Travelogue One, Haslla Art World, South Korea

Welcome to my travel stories. From July 13 – August 13, I traveled in South Korea and Japan. This travelogue is the first of four describing my experiences on this trip.

Entrance to Haslla

Entrance to Haslla Art World

2014-07-29 18.57.15Haslla is located on a high bluff on the East Sea, outside of Gangneung, South Korea, on the Eastern side of the country.

2014-07-23 12.37.112014-07-20 05.27.43 From July 14-30, I was an artist-in-residence at Haslla Art World just outside of Gangneung, South Korea. I met Professor Choi and Mrs. Park at the Trans-Cultural Exchange conference in Boston last October. They invited me to come to Haslla.

Being an artist-in-residence in a foreign country is an experience that produces a rich range of ideas, insights and new understandings. Haslla is a place where you are completely surrounded and suffused with art. It is everywhere on the grounds, in the buildings, within the people. As a traditional, ancient pilgrimage site to witness the rising sun, Haslla is set on a high bluff above the ocean. The moods of the East Sea grace everything. The bluff plunges upward behind the main buildings to form an embrace of pine. This protective backdrop shelters the experience of the sea.

There is a great democracy to the work at Haslla. Because of its insistent presence, there is a subtle feeling of the importance of visual expression. There is always something else to discover in the environment of Haslla. The Professor has unbridled curiosity and his creative mind is everywhere at work. Lining the parking lot are 5 gallon buckets, each growing lotus flowers. A bathtub sits on the cafe terrace, also growing lotus flowers. Big sculptures and small, hand-sized works pop out from odd places – atop a wall, sitting on a random ledge, greeting you at every turn. Call it art exuberance: the enthusiasm for all things creative makes being at Haslla fun, exciting, and wildly stimulating all at the same time.


As an artist the source of my work has always been the natural world. How our human energies intertwine with those of the natural world produce a never ending conversation. The place that Haslla is, was a perfect place for intensive work. I produced one large panel, 48″ (120cm) in diameter. It took the first week to prepare and gild it. Knowing how long gilding processes take, and how short my time would be at Haslla, I brought with me prepared, gilded paper and panels. I produced over 20 pieces, including a small group of watercolors done on site, outside.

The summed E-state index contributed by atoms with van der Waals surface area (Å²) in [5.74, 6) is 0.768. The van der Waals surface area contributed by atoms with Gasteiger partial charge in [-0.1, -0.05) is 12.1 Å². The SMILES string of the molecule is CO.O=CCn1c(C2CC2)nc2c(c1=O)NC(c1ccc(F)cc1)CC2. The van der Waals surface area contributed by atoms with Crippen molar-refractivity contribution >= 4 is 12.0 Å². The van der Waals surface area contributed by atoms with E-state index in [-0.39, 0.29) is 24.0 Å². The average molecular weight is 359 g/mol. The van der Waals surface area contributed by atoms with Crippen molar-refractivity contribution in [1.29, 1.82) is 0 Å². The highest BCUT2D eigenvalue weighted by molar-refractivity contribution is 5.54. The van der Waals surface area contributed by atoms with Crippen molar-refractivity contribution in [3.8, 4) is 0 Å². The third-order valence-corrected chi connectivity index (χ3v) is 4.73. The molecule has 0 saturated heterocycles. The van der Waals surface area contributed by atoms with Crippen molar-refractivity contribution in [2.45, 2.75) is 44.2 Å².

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The lotus is ever present in Korea and Japan. It is a revered flower, and gorgeous in all its phases.

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Artists in residence, left to right: Laszlo Baji, Susanne Mueller-Baji, Seung Lee, Kwon So Young, Kim Ju Han, Romy Achituv.

Mrs. Park and the Professor took good care of their artists. On my first Sunday there, we drove an hour to a temple in Odesan National Park. We hiked almost an hour to reach it, and climbed further to visit a temple housing the bones of a famous monk. This trip up into the mountains was beautiful and full of leaning about Korean culture.  The temples of Korea are exquisitely decorated. Bright, detailed painting covers every surface.  If you see a group of ravens outside of a temple, your wishes will have extra power. There were more than a dozen outside the mountain top temple.

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After a farewell lunch the day before I left, Mrs. Park took all the artists-in-residence to a huge lotus garden. The experience of this place is hard to put into words. I felt as Czeslaw Milosz expressed in this poem:

A Meadow
It was a riverside meadow, lush, from before the hay harvest,
On an immaculate day in the sun of June.
I searched for it, found it, recognized it,
Grasses and flowers grew there familiar in my childhood.
With half-closed eyelids I absorbed luminescence.
And the scent garnered me, all knowing ceased.
Suddenly I felt I was disappearing and weeping with joy.
-Czeslaw Milosz   p. 21, Facing the River, 1995, Ecco Press

The time spent at Haslla was a gift of complete immersion in art making. The company of 5other artists in residence at meals was always a welcome exchange. We did not often discuss politics. We sometimes discussed art matters and issues. Mostly, we discussed our cultures, our food, our experiences. We laughed and teased each other. Just like family.

The next installment will share artworks that I produced while in residence at Haslla. Stay tuned!

Find out more about Haslla here.